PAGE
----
Unequal Representation and Gender Mentioning
Another big gender gap is associated with unequal representation in the arts, whereby female artists are under-represented at museums, galleries, and auctions.
The Representation of Female Artists in Britain During 2019 report provides evidence on the representation of female artists in the UK. The pie chart below showcases that out of 14,411 works acquired by the Government Art Collection houses, 10.7% are by female artists where 14.3% represent female artists.
The New York Times reported in 2019 that only 11% of art acquired by the top museums worldwide for their permanent collections was by women and 14% of all exhibitions were either solo shows featuring female artists or group exhibitions in which the majority of artists were female.
In addition, the female artists who were interviewed also responded that they face a lack of attention on the part of festivals or exhibitions organizers and that they need to prove their talent much more.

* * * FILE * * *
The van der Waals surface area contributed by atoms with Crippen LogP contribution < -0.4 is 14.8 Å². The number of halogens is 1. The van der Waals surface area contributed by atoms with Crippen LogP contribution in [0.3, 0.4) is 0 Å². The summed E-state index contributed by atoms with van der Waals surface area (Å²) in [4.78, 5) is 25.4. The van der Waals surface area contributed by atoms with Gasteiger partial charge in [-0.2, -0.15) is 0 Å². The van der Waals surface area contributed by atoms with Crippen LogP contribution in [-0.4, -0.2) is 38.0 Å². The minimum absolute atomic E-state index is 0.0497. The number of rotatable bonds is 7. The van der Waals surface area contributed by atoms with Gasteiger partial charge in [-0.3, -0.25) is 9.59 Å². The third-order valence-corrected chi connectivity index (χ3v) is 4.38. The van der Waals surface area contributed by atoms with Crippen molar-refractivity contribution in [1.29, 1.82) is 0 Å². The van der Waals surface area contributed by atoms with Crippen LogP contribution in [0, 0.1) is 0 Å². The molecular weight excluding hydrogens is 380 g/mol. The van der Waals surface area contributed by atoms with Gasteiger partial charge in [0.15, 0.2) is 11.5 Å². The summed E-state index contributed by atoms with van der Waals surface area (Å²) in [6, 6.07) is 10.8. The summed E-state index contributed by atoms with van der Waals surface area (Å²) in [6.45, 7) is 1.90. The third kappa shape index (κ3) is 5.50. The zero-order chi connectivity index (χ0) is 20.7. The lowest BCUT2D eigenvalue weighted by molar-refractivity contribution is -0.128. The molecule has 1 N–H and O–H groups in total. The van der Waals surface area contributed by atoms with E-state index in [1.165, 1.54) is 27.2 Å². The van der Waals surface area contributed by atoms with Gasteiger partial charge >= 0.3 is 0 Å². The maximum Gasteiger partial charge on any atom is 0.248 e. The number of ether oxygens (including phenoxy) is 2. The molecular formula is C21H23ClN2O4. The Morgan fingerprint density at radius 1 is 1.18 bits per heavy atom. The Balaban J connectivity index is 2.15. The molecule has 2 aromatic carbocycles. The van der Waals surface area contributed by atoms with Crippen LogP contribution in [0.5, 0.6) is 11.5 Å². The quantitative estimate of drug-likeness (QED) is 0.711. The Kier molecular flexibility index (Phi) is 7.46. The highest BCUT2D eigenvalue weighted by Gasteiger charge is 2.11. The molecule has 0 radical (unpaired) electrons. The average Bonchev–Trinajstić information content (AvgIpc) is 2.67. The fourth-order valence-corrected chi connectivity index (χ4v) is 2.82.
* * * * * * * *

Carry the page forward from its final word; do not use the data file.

It is clear that we need empathy and solidarity, we need to hear from each other and support each other. In an ideal world, we would not have answered something like ‘As a man, this is quite a hard one for me to answer about gender inequality. I can't really speak for anyone else so let others give their experiences here…’, we would have rather tried to answer from a female perspective and try to understand the problems other artists are facing.
Solving gender inequality requires not only the action and participation of female artists, but the involvement of all artists. If all the artists understand and acknowledge the existence of gender inequality, a sense of openness and proactive approach can help to raise awareness on the issue. It is also clear that not only institutions must introduce innovative measures to reach equality, but artists of all identities need to stand for their rights too. The ability to empathize is the key to feeling and understanding the problem, and ultimately finding common solutions. The mutual written or unwritten arrangements between genders would lead to balancing, agreeing, as an example, not to mention gender category in papers such as CVs, bios, or artists’ statements, in order for artists to be assessed only for the quality of their work. Another aspect could be an agreement that provides childcare costs coverage as a basic need for artists who are parents.